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Day 8 in Israel

Tuesday, December 11, 2012 - 9:22 am
Posted by Rabbi Moshe Gray

Written by Hilary Campbell '14

Yesterday morning we woke up for our final day in Jerusalem.  The bus
felt much emptier without the soldiers as we headed to two Mayanot
seminaries, one for  the boys and one for the girls. The group
separated respectively and we each spent a few hours experiencing
Yeshiva-style learning, which focuses heavily on group discussion for
learning rather than lectures from the rabbi or teacher. Us girls
worked to decipher the Shma which, until then, I had spent countless
afternoons in Hebrew school reciting without really knowing its
meaning  (sorry Mom). The Rabbi, a Brooklyn native, compared Judaism
to having a relationship with G-d, which was a totally unique
interpretation. The Rabbi compared studying Torah to dating and
getting to know G-d and growing together through such practices. I
don’t plan to now sing prayers in a flirty manner or wear heels to
Synagogue, but I thought the Rabbi’s analogy was really interesting
and relatable.
We then went to the Kotel Tunnels which is a massive, ongoing
archeological dig that exposes parts of King Harod’s palace and the
Jerusalem of over 2,000 years ago. As someone who studies and has a
strong faith in science and logic, I’ve struggled to really “buy into”
a lot that we’ve been discussing. For me, the only way the Red Sea
could have parted is if there was a rare tsunami caused by a rare, but
plausible, earthquake. However, the tunnels showed physical evidence
of the stories of the Crusades and the repeated turning hands of
Jerusalem as told for thousands of years. Even I began to start
questioning my own doubt of the stories of the Torah, which is
something that  I never expected to happen on this trip. We literally
stood under the bridge that the Muslims built to reach the Temple
mount which King Harod carved into the mountains by Jerusalem. I still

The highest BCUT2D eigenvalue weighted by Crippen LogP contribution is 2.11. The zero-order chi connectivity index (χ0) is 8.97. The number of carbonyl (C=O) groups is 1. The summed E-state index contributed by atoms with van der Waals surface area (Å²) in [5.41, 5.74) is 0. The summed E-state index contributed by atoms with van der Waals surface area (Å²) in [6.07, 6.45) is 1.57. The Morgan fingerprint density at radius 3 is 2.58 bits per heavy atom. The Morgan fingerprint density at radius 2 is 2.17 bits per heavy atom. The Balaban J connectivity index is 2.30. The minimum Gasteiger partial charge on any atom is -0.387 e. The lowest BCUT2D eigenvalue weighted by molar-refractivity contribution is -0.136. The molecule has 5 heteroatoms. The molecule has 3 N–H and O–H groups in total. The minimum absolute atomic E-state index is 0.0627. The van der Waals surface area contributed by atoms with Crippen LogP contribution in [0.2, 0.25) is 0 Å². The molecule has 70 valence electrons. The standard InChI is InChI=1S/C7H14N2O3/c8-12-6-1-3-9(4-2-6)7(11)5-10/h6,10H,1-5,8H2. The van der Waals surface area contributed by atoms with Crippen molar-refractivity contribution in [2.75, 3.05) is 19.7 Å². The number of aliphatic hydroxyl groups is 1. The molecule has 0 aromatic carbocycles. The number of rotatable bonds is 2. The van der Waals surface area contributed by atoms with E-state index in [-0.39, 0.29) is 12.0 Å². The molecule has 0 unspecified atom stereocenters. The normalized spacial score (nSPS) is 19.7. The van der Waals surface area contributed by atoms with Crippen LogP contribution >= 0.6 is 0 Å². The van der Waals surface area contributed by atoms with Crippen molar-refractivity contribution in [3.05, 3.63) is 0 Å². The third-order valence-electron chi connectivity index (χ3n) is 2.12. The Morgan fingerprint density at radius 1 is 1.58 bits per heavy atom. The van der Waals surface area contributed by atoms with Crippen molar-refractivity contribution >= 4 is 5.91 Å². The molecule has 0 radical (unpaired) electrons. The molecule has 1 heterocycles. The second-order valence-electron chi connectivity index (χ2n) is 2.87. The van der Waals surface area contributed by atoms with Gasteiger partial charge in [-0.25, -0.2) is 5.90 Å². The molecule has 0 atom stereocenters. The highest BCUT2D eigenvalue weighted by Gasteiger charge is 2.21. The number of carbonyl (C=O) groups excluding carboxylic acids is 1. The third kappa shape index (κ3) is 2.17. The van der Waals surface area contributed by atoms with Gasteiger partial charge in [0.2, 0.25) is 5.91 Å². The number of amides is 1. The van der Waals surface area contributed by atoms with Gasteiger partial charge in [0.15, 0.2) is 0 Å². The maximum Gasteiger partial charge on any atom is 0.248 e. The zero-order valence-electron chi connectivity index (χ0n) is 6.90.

don’t think that the Red Sea parted in the way the Torah says, but
these tunnels and other parts of this trip have really made me wonder
just how much evidence of the stories of Jewish history is out there.
After the tunnels we each got a chance to write down prayers and
reflect at the Western Wall. Friends and family who have visited this
site have told me of its intensity and bizarre power to draw up strong
emotions. I saw men and women crying as they sang or muttered their
most personal wishes to the area beyond the wall. I really wanted to
experience this emotion, but I was entirely distracted by the massive
wall between the men’s section of prayer and the women’s section. If
you’ve been there, you know that not only is the men’s section 3 to 4
times the size of the women’s, it’s also closest to the spot on the
wall which is considered the most holy and closest to the divide
between the physical and divine worlds. As someone who has grown up
fully believing my own ability to be equal to men, this was truly
offensive and seemed, to me, to taint whatever holiness is at the
Kotel. If there is a G-d, I don’t believe she or he would want this
divide or would want her or his people to place one gender above the
other. Some religious people will say that this divide is for other
reasons, but time and time again I have been distressed and
discomforted by what seems to be the blatant sexism rooted in Jewish
faith. The Wall is absolutely stunning, but the overt divide really
took away its beauty from my perspective and I was unable to feel the
power that my friends and family have spoken of.
We then quickly went and visited the Jewish quarter and learned from
Daniel about the significance of this plot of land, which is only 1/9
the area of Jerusalem. Again the reality that Israel has always been a
Jewish land, at some times more than others, was hit home. We were
lucky enough to climb up to a rooftop that overlooked the entire city,
and watch from there as the Kotel Menorah was lit for the second night
of Hanukah. In the distance we could hear Muslim prayer from the
Muslim quarter. I was overwhelmed by co-occurrence of these rituals
and began to wonder if this co-occurrence will ever be possible in all
of Israel and all of the Middle East.
From there, we drove to the Bedouin tents in the middle of nowhere in
the desert. We had traditional food sitting on cushions in one of the
tents and then had time to reflect upon the past few days in groups.
We then spent the rest of the night talking by a bonfire and sharing
stories. As typical Dartmouth students, we ended up discussing our
favorite Dartmouth traditions and funny stories from school. It was
pretty incredible sitting in the middle of nowhere, with several
people who I hadn’t e even met at school, and sharing a commonality
between us. One student compared the connection that we all undeniably
feel to the Dartmouth with the connection that he felt to the land of
Israel as a Jew. Frat basements and rampant public nudity aside, I
completely knew where he was coming from. Even as a reform Jew that
grew up pretty secular, I absolutely feel a connection to this country
and to the people who live here. If this connection is anything like
the one I feel to Dartmouth, I know that I’ll absolutely be returning
like those sketchy alumni in order to relive it over again. 

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